An important debate over U.S. arms sales to Mideast alliesshaped up last week when Richard Cheney, secretary of defense, told the House Foreign Affairs Committee he expected sales to such countries as Egypt, Israel and Saudi Arabia to increase.
"I don't think there's any question but that there are legitimate security threats to Saudi Arabia," Mr. Cheney said. "They've been through a pretty severe scare."
Saudi interest in acquiring American arms was increased when they experienced first-hand during the Gulf War the effectiveness of Patriot missiles and top-quality U.S. planes, tanks and artillery.
No sooner did Mr. Cheney signal the administration's intention to proceed with sales of sophisticated U.S. arms to Arab allies than some congressmen questioned the wisdom of fueling an arms race in this fundamentally unstable region. Others objected to the increasingly heavy burden placed on Israel by the sale of high-tech weapons to Arab governments.
Mr. Cheney made it clear, as have other administration spokesmen, that it is important for Arab allies to be strong enough to deter attacks against themselves and to defend themselves from aggression -- at least until U.S. forces could come to their defense. In the administration's view, making weapons available to them is the only way to provide for the security of friendly nations in the region while maintaining a minimal American military presence.
The problem is that the U.S. friends and allies in the region are not friends and allies of each other. Saudi Arabia, Kuwait and other Arab states remain formally at war with Israel and to this day refuse to end that state of belligerency or to engage in negotiations with representatives of the Jewish state.
The Arab boycott against Israel remains in force, requiring foreign corporations to choose between doing business with Israel and being barred from the Arab world, or doing business in Arab countries and avoiding economic contact with Israel.
Despite rumors of softening, the diplomatic and military boycott imposed on Israel is a concrete symbol of Arab refusal to accept the existence of a Jewish state in the region. It is a tangible expression of active hostility toward Israel.
The Bush administration showed its understanding of this hostility when it urged Israel not to respond to repeated Iraqi attacks on Tel Aviv and Haifa.
It is possible that the administration overestimated the likelihood that Arab governments would withdraw from the coalition rather than fight on the same side with Israel. But one thing is certain: By insisting that Israel forgo any response to Iraq's attacks, and by refusing to share military codes that would have permitted Israeli pilots to identify themselves to coalition forces, the administration made it clear that it took Arab hostility toward Israel very seriously.
If the anti-Israel feelings of moderate gulf states are so important to those states that they could not bear to profit from Israeli military strength, then their weapons must be counted as a danger to Israel.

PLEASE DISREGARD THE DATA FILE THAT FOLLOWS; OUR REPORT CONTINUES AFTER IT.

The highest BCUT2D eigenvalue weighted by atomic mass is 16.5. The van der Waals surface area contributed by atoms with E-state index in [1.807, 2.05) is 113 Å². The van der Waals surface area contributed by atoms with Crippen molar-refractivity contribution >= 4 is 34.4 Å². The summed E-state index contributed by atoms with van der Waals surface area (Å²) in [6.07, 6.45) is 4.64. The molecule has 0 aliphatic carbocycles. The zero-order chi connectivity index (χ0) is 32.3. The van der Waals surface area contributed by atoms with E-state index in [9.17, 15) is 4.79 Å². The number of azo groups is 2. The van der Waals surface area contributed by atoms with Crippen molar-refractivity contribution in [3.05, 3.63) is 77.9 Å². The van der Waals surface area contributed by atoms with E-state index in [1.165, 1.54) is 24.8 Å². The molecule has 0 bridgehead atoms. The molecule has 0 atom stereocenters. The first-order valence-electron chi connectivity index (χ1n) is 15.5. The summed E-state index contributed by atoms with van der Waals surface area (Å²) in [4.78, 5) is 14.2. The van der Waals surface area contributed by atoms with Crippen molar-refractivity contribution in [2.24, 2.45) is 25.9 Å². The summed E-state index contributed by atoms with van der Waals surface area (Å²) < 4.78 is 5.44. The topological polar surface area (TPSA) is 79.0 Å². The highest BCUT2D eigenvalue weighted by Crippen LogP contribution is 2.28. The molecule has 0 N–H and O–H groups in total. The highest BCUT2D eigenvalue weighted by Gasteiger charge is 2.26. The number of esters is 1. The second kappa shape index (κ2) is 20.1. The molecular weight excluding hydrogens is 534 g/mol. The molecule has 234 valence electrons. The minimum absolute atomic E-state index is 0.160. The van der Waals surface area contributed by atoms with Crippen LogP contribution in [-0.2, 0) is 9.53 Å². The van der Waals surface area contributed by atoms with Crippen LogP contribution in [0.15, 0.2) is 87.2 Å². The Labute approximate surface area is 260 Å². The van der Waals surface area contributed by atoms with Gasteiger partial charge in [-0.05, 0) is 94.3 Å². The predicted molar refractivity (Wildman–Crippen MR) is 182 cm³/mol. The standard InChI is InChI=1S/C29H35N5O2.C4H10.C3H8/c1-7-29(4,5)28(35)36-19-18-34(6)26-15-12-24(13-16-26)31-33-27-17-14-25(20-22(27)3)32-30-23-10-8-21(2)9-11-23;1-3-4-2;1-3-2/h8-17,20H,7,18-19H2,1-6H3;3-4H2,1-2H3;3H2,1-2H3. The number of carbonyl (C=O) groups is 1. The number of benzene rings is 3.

What Saudi Arabia and other Arab neighbors acquire, Israel must match, even though its economy already suffers a crushing burden of defense expenditure. Israel has survived so far only by maintaining military superiority over the combined military resources of Arab neighbors who, unlike Egypt, will not renounce their state of war.
In this situation, friends of Israel -- myself included -- oppose the sale of sophisticated weapons to her Arab neighbors, even though we value good relations with those neighbors and desire that they be able to protect themselves against armed predators.
These objections, of course, would disappear if the moderate Arab nations ended their belligerence against Israel. Now is the time to move toward this end. Saddam Hussein, who claimed to be the leader of the rejectionist bloc, is defeated. The myth of Arab unity (including the myth of Arab unity against Israel) was irreparably destroyed by Mr. Hussein's devastation of Kuwait and his threats against Saudi Arabia.
His betrayal of Arab brothers was matched by Yasser Arafat and various PLO groups who made common cause with Mr. Hussein against governments that had supported them for decades. The PLO did not merely "back the wrong horse," as some have suggested. Saddam Hussein is no horse. He is rather the most cruel, violent, radical Arab ruler in a violent region.
Moreover, Palestinians in Kuwait, Jordan, Lebanon, the West Bank and Gaza who actively supported his aggression demonstrated that Palestinian goals were not necessarily the goals of all Arabs.
By calling attention to the huge Palestinian problems in Kuwait and Jordan, the war made it clear that the "Palestinian problem" is not simply an Arab-Israeli affair. It is above all an Arab problem. Dealing with it will require that Jordan and other Arab states assume their responsibility.
It makes no historical or political sense for Arab governments or the U.S. government to pretend that Israel, which is a sliver of a country, has the territory or resources to alone solve the Palestinian issue. It makes no sense either for Arab states to pretend they can only make peace with Israel after Israel has resolved that issue.
Israel's Arab neighbors made war on the Jewish state when Jordan controlled the West Bank, when Egypt administered Gaza and when the Golan Heights were part of Syria. The war -- not the territory -- is the basic problem.
A real peace process would begin with Arabs making peace with Israel. Once that peace is in place, it will be possible to provide for collective arrangements that will not threaten the security of any state in the region.
Jeane Kirkpatrick is a syndicated columnist.